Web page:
Friday, July 31, 2020

William Armstrong Cooper


In all the years I have studied and researched the first one hundred years of my church on Clear Fork creek, I never paid close attention to the name "W.A. Cooper," or "Bro. Cooper," until just recently. Morris Gaskins' book, "A Lighthouse in the Wilderness," includes minutes from the first century, and while looking through them the other day, I realized that phrases like "preaching by WA Cooper" or "moderated by Bro. Cooper" that were written into the 1840's minutes were also written in the minutes from the 1880's. It was then that I came know more about William Armstrong Cooper.

"The Gospel Plow"

William Cooper, known as "Uncle Billy" to local folks, was born on Beaver Creek in Wayne County in 1813. He became a Christian in 1835 and was licensed to preach the same year. Three years later, in 1838, Clear Fork Baptist Church called him to act jointly with pastor Isaac Denton in helping with the church. But, his calling extended far beyond Isaac Denton. For the next seventy years he kept his hand on the gospel plow by, not only assisting Bro. Denton, but also the following two pastors, Isaac's son Joseph and Alvin Bertram, by preaching regularly or serving as moderator at business meetings. He baptized both men, Joseph in 1838 and Alvin in 1866. Although I haven't found any records saying it, more than likely he preached or assisted at Joseph Denton's funeral in 1887, and probably Isaac Denton's funeral in 1848. It has also been written that he baptized both of Clinton County's governors, Thomas Bramlette and Preston Leslie, whose brother, Ellison, was my third great-grandfather. The minutes state that more than once revivals lasting several days broke out while he was preaching.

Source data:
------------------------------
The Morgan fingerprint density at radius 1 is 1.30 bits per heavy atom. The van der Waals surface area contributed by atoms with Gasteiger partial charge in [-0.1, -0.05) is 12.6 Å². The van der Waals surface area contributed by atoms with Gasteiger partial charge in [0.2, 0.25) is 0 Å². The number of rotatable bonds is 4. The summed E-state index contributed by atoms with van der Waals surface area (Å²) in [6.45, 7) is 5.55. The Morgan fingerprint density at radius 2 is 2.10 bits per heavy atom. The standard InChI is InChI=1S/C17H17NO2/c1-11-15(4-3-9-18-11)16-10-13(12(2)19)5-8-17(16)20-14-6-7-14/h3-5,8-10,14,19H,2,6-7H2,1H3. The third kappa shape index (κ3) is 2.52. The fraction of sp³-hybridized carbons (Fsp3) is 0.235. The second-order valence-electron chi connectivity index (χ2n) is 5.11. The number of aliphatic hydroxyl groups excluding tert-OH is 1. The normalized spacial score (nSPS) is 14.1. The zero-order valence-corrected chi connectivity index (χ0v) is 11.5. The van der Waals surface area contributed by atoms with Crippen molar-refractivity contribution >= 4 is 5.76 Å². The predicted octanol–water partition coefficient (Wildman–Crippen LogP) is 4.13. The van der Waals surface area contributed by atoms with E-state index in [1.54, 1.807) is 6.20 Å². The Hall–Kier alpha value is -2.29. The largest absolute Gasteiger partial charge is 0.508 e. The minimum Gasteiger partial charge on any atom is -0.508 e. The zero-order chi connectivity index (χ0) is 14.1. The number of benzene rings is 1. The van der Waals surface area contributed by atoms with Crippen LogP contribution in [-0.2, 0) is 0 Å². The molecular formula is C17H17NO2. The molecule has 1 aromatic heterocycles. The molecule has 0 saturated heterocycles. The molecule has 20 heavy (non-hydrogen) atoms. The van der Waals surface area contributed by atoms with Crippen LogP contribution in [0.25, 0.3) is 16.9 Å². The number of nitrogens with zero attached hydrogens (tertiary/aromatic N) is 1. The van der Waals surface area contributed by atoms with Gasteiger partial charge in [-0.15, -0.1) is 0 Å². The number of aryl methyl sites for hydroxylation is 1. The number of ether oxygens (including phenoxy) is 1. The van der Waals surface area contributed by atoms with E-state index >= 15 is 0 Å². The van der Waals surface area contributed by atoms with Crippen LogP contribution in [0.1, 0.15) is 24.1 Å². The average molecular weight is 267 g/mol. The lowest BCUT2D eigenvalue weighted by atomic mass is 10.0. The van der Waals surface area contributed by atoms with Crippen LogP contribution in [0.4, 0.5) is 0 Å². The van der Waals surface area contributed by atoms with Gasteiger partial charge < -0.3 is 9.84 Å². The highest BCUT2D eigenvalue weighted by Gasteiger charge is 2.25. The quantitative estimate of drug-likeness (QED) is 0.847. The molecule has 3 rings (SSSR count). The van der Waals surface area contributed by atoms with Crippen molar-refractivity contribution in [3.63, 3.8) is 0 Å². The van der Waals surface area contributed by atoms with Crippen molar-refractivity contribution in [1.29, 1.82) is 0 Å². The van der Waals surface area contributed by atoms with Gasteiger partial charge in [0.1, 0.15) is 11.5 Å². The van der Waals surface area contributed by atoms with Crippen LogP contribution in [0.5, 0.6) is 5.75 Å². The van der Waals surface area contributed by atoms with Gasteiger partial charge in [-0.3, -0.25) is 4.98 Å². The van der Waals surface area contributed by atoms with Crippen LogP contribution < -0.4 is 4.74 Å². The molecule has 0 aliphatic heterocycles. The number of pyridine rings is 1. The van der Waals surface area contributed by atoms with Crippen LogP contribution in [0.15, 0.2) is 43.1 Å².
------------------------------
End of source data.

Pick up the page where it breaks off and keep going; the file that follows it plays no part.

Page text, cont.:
Bro. Cooper not only served God at Clear Fork. His labors as a gospel messenger also spread to many other churches mostly within the Stockton's Valley and South Concord associations. Churches like Beaver Creek (his home church), Seventy Six,Cumberland City, New Hope, Bethel, Friendship, Mt. Pisgah, Taylor's Grove, Canada's Creek, Parnell, Mt. Pleasant, Charity and Steubenville, and his work was abundantly fruitful. It has been said he baptized more than 2,000 people during his 73-year ministry, performed marriage ceremonies for some 1,300 couples and led about that same number of funerals. He also served one year as Missionary in Texas. In his obituary, R.C. Kimble noted that for almost three quar­ters of a century William Cooper was a "champion of truth against every attack of Satan's hosts."

"The Civil War"

There was a season of revival following the Civil War. In 1866, Bro. Cooper baptized some 450 converts during the month of May alone. Clear Fork's building was burned during the war, but the church continued to meet in homes and other church houses after the conflict had ended. In 1866, during the months of April, May and June, Clear Fork held both revivals and regular services at Albany First Baptist, Beech Bottom and Locust Grove churches, where William Cooper preached at all of these services and many people were saved or rededicated their lives, and were added to the church roll.

The Civil War, with its roots deeply imbedded in the hearts of both Northerners and Southerners, affected everyone. Sides were chosen and strong sentiments were formed. Fighting would have broken out in Wayne County at the onset of the war had it not been for one man, William Armstrong Cooper. On August 30,1861, with much of the county gathered around the steps of the Wayne County courthouse, he spoke for more than two hours, pleading for residents to remain peaceful. Afterwards, a white flag, a symbol of peace, was raised above the courthouse with the inscription: "Peace is the Motto of Wayne County."


"Plea For Peace"